Modern collection

Maurice Denis, Dans les hortensias, 1914

Maurice Denis, Dans les hortensias, 1914 (FNAC 5355). Dépôt à La Cour d'Or - Musées d'art et d'histoire, Metz.

The modern collection comprises 34,000 works by 9,000 artists, acquired from the turn of the 20th century up until the early 1960s. This collection is divided into painting (over 15,700 works), sculpture (5,000 works), graphic arts (5,000 drawings and 3,600 prints) and, lastly, decorative arts (2,000 works).

The collection covers a wide range of artistic realities, and its chronological field is marked by significant developments in artistic creation and its very definition. The major steps can be outlined nonetheless. Compared with the 19th century, the smaller number of purchases through commissions (3,900) and at Salons (2,100) attests to the new methods of acquisition that were gradually gaining ground: direct purchases from artists, and mostly acquisitions from galleries, reflecting a new sociology of the art market in the 20th century.
While the turn of the century was still dominated by the academic system of competitions, Salons and State commissions, a few major artists entered the State collection as early as 1907: Camille Claudel created her Niobide Blessée in 1907 and, that same year, la Petite Lina, a Fauve work by Charles Camoin, was bought at the Salon d’Automne. The famous Odalisque à la culotte rouge by Henri Matisse (1921) would soon join the collection.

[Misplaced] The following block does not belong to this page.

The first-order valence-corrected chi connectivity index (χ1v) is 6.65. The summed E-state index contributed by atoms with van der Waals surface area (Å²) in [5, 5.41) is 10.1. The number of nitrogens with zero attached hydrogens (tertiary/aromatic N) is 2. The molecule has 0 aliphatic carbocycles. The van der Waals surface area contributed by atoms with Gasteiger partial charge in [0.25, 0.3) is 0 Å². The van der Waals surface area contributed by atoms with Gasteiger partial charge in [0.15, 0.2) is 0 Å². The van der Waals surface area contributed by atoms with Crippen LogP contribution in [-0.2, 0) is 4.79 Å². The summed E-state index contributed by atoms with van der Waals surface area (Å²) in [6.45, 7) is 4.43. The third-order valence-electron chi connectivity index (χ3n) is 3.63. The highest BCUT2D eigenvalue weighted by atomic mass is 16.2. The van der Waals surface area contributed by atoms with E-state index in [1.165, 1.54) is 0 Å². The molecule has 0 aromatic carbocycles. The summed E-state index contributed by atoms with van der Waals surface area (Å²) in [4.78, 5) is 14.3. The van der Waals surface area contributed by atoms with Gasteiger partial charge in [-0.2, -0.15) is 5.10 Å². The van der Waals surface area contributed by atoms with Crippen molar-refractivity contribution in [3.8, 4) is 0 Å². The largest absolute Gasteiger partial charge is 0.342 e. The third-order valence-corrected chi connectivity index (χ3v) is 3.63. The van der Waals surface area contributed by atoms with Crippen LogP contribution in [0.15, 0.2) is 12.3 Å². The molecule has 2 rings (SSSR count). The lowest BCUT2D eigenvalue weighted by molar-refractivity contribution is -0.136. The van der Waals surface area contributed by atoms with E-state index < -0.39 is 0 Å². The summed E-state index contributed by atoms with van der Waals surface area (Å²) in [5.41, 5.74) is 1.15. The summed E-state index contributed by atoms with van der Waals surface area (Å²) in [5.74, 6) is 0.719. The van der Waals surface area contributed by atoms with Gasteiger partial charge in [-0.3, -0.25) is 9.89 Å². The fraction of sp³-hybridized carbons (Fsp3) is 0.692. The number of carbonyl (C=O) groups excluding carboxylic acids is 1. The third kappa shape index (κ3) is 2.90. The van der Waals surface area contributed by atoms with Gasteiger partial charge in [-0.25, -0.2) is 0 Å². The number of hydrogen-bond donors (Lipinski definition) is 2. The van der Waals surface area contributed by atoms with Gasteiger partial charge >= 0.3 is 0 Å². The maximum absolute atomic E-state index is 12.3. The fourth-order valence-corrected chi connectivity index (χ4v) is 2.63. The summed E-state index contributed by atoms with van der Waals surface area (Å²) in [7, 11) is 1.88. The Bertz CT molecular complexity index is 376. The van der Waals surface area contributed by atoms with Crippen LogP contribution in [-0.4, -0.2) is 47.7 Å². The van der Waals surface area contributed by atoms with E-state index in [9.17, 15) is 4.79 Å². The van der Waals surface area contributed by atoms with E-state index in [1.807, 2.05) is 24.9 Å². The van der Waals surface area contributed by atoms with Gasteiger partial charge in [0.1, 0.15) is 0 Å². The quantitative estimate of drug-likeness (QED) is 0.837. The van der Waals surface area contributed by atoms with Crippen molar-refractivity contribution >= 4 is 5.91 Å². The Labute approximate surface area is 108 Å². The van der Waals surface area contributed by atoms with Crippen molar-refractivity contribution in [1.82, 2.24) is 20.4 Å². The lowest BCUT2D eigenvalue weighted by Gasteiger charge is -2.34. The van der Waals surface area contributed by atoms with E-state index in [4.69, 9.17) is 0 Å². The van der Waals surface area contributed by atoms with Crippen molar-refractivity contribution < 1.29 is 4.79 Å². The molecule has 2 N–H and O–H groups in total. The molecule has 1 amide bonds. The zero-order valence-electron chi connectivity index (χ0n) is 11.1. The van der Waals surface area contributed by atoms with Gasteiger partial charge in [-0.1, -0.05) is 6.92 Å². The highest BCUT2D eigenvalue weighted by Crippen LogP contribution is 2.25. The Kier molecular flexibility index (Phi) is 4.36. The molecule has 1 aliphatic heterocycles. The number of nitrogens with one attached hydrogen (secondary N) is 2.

Represented art movements 

The European avant-garde is represented by works of the New Objectivity movement (two pieces by Max Beckmann acquired in 1931 and 1932), and the Russian avant-garde, with two paintings by Vassily Kandinsky from 1936.

During the 1920s-30s, the State took particular interest in the development of the various currents and styles at the heart of the artistic debate of the time (such as Art Deco, Return to Order, and colonial painting and sculpture). Mention must be made of the purchases and numerous State commissions under the Front Populaire and in the context of the 1937 Exposition Internationale. In fact, that period is marked by new commissions in the areas of statuary and public design. In the same way, the State facilitated the revival of religious art in the context of the Chantiers du Cardinal from the 1930s onwards, particularly in the Paris region, and after World War II, in connection with new debates on the issues of the sacred art of the Reconstruction and the considerations of the Dominican Fathers Regamey and Couturier.

The artists from the New School of Paris were spotted and followed from 1947 onwards: Maria-Elena Vieira da Silva’s La partie d’Échecs entered the collection in 1943, and so did Alfred Manessier’s Coqs Combattant in 1944. Still during the post-war period, a number of retrospective purchases were made: such was the case for Hans Arp’s Pépin Géant (1937), Sonia Delaunay’s Bal Bullier from 1913, acquired in 1953, and Pablo Picasso’s works from 1958 onwards.

The State also commissioned from Henri Matisse the large gouache cutout La Tristesse du Roi, completed in 1953. Many works acquired in that period were transferred to the Musée national d’art moderne in Paris when it was created.

Dernière mise à jour le 11 mars 2021